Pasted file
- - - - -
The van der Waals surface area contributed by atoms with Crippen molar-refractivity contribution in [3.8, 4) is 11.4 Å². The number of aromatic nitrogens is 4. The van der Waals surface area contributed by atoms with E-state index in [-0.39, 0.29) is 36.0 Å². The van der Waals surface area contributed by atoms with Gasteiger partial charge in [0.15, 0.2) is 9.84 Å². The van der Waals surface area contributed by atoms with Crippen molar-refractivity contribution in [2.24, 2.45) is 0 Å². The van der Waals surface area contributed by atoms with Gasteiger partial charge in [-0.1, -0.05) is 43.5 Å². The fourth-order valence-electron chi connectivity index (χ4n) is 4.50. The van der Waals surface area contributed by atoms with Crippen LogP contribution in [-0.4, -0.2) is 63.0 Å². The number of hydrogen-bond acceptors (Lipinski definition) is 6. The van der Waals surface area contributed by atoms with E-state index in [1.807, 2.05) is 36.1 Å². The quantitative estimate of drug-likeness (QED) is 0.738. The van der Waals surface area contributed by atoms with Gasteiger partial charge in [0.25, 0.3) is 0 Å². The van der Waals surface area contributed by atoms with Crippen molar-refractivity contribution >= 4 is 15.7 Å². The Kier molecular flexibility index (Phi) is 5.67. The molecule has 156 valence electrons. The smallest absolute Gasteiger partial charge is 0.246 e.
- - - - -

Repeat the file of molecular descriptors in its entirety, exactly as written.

The van der Waals surface area contributed by atoms with Crippen molar-refractivity contribution in [3.8, 4) is 11.4 Å². The number of aromatic nitrogens is 4. The van der Waals surface area contributed by atoms with E-state index in [-0.39, 0.29) is 36.0 Å². The van der Waals surface area contributed by atoms with Gasteiger partial charge in [0.15, 0.2) is 9.84 Å². The van der Waals surface area contributed by atoms with Crippen molar-refractivity contribution in [2.24, 2.45) is 0 Å². The van der Waals surface area contributed by atoms with Gasteiger partial charge in [-0.1, -0.05) is 43.5 Å². The fourth-order valence-electron chi connectivity index (χ4n) is 4.50. The van der Waals surface area contributed by atoms with Crippen LogP contribution in [-0.4, -0.2) is 63.0 Å². The number of hydrogen-bond acceptors (Lipinski definition) is 6. The van der Waals surface area contributed by atoms with E-state index in [1.807, 2.05) is 36.1 Å². The quantitative estimate of drug-likeness (QED) is 0.738. The van der Waals surface area contributed by atoms with Gasteiger partial charge in [0.25, 0.3) is 0 Å². The van der Waals surface area contributed by atoms with Crippen molar-refractivity contribution >= 4 is 15.7 Å². The Kier molecular flexibility index (Phi) is 5.67. The molecule has 156 valence electrons. The smallest absolute Gasteiger partial charge is 0.246 e.